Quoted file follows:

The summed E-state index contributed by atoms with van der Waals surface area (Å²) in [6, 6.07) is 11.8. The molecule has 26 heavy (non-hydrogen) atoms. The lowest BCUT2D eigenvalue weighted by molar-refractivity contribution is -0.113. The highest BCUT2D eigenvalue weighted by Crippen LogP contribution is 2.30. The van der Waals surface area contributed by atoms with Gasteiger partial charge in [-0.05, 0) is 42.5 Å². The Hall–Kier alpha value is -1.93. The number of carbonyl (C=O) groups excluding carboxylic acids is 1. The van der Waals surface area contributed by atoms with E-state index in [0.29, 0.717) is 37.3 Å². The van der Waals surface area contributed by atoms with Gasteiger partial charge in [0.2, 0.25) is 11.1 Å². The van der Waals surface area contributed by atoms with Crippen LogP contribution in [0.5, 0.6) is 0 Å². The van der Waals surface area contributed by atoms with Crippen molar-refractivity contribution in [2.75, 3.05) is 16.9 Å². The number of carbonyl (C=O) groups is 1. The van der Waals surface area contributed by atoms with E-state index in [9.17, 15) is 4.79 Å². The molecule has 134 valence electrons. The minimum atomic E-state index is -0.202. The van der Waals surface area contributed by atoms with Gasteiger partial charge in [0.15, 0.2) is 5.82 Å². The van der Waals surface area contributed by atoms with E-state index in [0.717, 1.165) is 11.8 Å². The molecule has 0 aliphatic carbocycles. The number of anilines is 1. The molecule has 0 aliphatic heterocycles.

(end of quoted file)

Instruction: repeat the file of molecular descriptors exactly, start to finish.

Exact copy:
The summed E-state index contributed by atoms with van der Waals surface area (Å²) in [6, 6.07) is 11.8. The molecule has 26 heavy (non-hydrogen) atoms. The lowest BCUT2D eigenvalue weighted by molar-refractivity contribution is -0.113. The highest BCUT2D eigenvalue weighted by Crippen LogP contribution is 2.30. The van der Waals surface area contributed by atoms with Gasteiger partial charge in [-0.05, 0) is 42.5 Å². The Hall–Kier alpha value is -1.93. The number of carbonyl (C=O) groups excluding carboxylic acids is 1. The van der Waals surface area contributed by atoms with E-state index in [0.29, 0.717) is 37.3 Å². The van der Waals surface area contributed by atoms with Gasteiger partial charge in [0.2, 0.25) is 11.1 Å². The van der Waals surface area contributed by atoms with Crippen LogP contribution in [0.5, 0.6) is 0 Å². The van der Waals surface area contributed by atoms with Crippen molar-refractivity contribution in [2.75, 3.05) is 16.9 Å². The number of carbonyl (C=O) groups is 1. The van der Waals surface area contributed by atoms with E-state index in [9.17, 15) is 4.79 Å². The molecule has 134 valence electrons. The minimum atomic E-state index is -0.202. The van der Waals surface area contributed by atoms with Gasteiger partial charge in [0.15, 0.2) is 5.82 Å². The van der Waals surface area contributed by atoms with E-state index in [0.717, 1.165) is 11.8 Å². The molecule has 0 aliphatic carbocycles. The number of anilines is 1. The molecule has 0 aliphatic heterocycles.